Mr. Jones: That is a fair point, but what I am trying to say is that we need clearer and better understood criteria to establish entitlement. Once we have established entitlement, it will require an ID card. We will need to ensure that there is some form of ID system to make that entitlement system work. However, I do not anticipate that the right hon. Gentleman shares my desire to protect the welfare state in the first place. He may find that undermining the welfare state is desirable. I do not share that view.

John Barrett (Edinburgh, West) (LD): Does the hon. Gentleman agree that having an ID card will not affect entitlement if the individual is lying about their circumstances and that that is the problem that exists as regards benefit fraud and attempting to obtain benefits from the health service that one may not be entitled to? It will not be helped by an identity card.

Mr. Jones: Yet again, the system is criticised for not being perfect. No, it will not perfectly remove all abuses, but it will remove some.

Some recent research suggests that there is an inverse relationship between welfare and diversity, pointing out that the most homogeneous countries, such as the Scandinavian countries, have the most extensive welfare systems, while highly diverse countries, such as the USA, have much more individualistic societies. There are many other variables, and I do not believe that we can necessarily show cause and effect, but those who believe the welfare state to be the greatest achievement of reforming government in the 20th century have no room for complacency on these issues. The preservation of an extensive social system will require this Government and future Governments to define entitlement carefully and an ID system will be essential in recognising that entitlement.
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7.21 pm

Mr. John Gummer (Suffolk, Coastal) (Con): I am in favour of identity cards and have always been so, and one must take seriously the pressure for them from the police and the security forces. But I have rarely heard a worse definition or defence of identity cards than the one that I heard from the new Home Secretary. Support for identity cards is rushing away simply because there is a huge lack of trust in the Government. If the Government want an identity card system, they must address properly the reason why so many sensible people find the proposals unacceptable.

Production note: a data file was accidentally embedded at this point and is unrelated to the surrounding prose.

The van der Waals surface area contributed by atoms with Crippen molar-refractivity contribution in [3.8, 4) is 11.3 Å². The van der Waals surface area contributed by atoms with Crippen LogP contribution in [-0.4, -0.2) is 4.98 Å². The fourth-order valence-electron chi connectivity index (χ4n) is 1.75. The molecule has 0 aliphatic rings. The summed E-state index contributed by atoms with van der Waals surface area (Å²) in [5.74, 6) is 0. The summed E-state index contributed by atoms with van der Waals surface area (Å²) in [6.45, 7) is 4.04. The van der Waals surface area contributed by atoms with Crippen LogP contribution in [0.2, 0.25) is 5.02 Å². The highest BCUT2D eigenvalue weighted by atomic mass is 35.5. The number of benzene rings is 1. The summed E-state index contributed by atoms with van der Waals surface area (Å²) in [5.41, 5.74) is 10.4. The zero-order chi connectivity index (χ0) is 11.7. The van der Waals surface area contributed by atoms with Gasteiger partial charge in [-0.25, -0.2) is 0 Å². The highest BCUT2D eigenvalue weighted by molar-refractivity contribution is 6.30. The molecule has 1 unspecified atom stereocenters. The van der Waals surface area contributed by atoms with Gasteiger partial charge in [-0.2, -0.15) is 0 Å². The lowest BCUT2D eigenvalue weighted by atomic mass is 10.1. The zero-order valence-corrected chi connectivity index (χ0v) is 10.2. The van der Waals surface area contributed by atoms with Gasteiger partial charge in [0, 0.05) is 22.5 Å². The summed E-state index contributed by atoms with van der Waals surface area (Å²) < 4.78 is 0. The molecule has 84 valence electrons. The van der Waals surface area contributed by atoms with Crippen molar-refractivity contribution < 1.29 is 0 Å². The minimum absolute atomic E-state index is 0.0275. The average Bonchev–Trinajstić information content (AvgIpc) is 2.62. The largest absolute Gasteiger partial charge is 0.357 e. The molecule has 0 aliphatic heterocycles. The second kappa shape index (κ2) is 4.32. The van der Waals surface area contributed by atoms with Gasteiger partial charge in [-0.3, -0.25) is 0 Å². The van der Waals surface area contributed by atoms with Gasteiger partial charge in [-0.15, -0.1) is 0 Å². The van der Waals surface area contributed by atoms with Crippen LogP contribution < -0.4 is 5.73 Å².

The Chairman of the Select Committee said that it was hard to understand the opposition. Let me perhaps explain it. In a recent debate—yet another one of those on the subject of the criminal law—my right hon. and learned Friend the Member for Sleaford and North Hykeham (Mr. Hogg) ended his speech with a peroration, in which he claimed that the former Home Secretary was the most illiberal Home Secretary for a hundred years. Immediately after, the hon. Member for Hackney, North and Stoke Newington (Ms Abbott) chided my right hon. and learned Friend, saying that he had been very unfair to the Home Secretary, that the Home Secretary was not only the most illiberal Home Secretary for the last hundred years, but would be seen as the most illiberal Home Secretary for the next hundred years as well. So there is a pretty universal view that for a long time the Government have been enacting legislation that has been opposed strongly by any of us who have freedom and liberty as part of the reason why we were elected. This Government have behaved in a way that explains why people are very suspicious of this proposal.

I had to ask Mr. Speaker for support when we did not reach a particular amendment after we had been voting on a range of amendments in the last Criminal Justice Act because it was the only amendment during the whole of the proceedings on that legislation on which I would be voting on the right of the Government. In every other case I had been voting on the left of the Government and my constituents were beginning to be rather confused, as indeed I was, on the position in which the Government were putting me.

So trust is crucial, and when one looks at this motion—one that I have come to support and will vote for—the first thing that I must ask about is the timetable. It is absolutely not possible for the Home Secretary to try to reassure me and my hon. Friends who want to support him that somehow or other there will be a proper debate when we will have a timetable motion that leads us to the end of it before the end of the next month. It is unacceptable. To suggest that we will debate a major change without time for the House to do so properly yet again shows that the Government do not care about the House of Commons, do not care about proper debate, and believe that it is acceptable to have a few perfunctory discussions and then say that the House of Commons has agreed.